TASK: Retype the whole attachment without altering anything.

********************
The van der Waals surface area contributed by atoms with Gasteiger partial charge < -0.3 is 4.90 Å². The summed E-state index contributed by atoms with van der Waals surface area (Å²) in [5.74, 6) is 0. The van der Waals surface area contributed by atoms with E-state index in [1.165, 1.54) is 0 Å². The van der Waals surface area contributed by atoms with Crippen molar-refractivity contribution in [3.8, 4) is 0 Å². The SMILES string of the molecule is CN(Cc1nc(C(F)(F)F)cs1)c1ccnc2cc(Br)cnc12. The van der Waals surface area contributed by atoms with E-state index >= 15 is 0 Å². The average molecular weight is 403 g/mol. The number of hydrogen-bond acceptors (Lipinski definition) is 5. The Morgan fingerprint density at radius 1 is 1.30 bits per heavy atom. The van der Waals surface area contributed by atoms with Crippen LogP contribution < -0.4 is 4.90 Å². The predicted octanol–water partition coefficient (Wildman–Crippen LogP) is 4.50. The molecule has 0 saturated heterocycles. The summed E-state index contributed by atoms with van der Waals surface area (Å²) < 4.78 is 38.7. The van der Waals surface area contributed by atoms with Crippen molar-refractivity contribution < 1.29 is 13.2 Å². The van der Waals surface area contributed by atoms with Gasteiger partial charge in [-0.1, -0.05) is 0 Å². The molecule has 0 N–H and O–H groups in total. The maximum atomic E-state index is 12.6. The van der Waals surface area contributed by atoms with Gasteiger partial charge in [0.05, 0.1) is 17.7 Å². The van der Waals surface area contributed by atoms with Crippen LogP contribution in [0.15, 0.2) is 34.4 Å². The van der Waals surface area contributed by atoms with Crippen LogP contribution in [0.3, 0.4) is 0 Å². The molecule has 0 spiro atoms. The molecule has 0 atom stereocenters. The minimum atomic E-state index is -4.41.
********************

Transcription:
The van der Waals surface area contributed by atoms with Gasteiger partial charge < -0.3 is 4.90 Å². The summed E-state index contributed by atoms with van der Waals surface area (Å²) in [5.74, 6) is 0. The van der Waals surface area contributed by atoms with E-state index in [1.165, 1.54) is 0 Å². The van der Waals surface area contributed by atoms with Crippen molar-refractivity contribution in [3.8, 4) is 0 Å². The SMILES string of the molecule is CN(Cc1nc(C(F)(F)F)cs1)c1ccnc2cc(Br)cnc12. The van der Waals surface area contributed by atoms with E-state index >= 15 is 0 Å². The average molecular weight is 403 g/mol. The number of hydrogen-bond acceptors (Lipinski definition) is 5. The Morgan fingerprint density at radius 1 is 1.30 bits per heavy atom. The van der Waals surface area contributed by atoms with Crippen LogP contribution < -0.4 is 4.90 Å². The predicted octanol–water partition coefficient (Wildman–Crippen LogP) is 4.50. The molecule has 0 saturated heterocycles. The summed E-state index contributed by atoms with van der Waals surface area (Å²) < 4.78 is 38.7. The van der Waals surface area contributed by atoms with Crippen molar-refractivity contribution < 1.29 is 13.2 Å². The van der Waals surface area contributed by atoms with Gasteiger partial charge in [-0.1, -0.05) is 0 Å². The molecule has 0 N–H and O–H groups in total. The maximum atomic E-state index is 12.6. The van der Waals surface area contributed by atoms with Gasteiger partial charge in [0.05, 0.1) is 17.7 Å². The van der Waals surface area contributed by atoms with Crippen LogP contribution in [0.15, 0.2) is 34.4 Å². The van der Waals surface area contributed by atoms with Crippen LogP contribution in [0.3, 0.4) is 0 Å². The molecule has 0 spiro atoms. The molecule has 0 atom stereocenters. The minimum atomic E-state index is -4.41.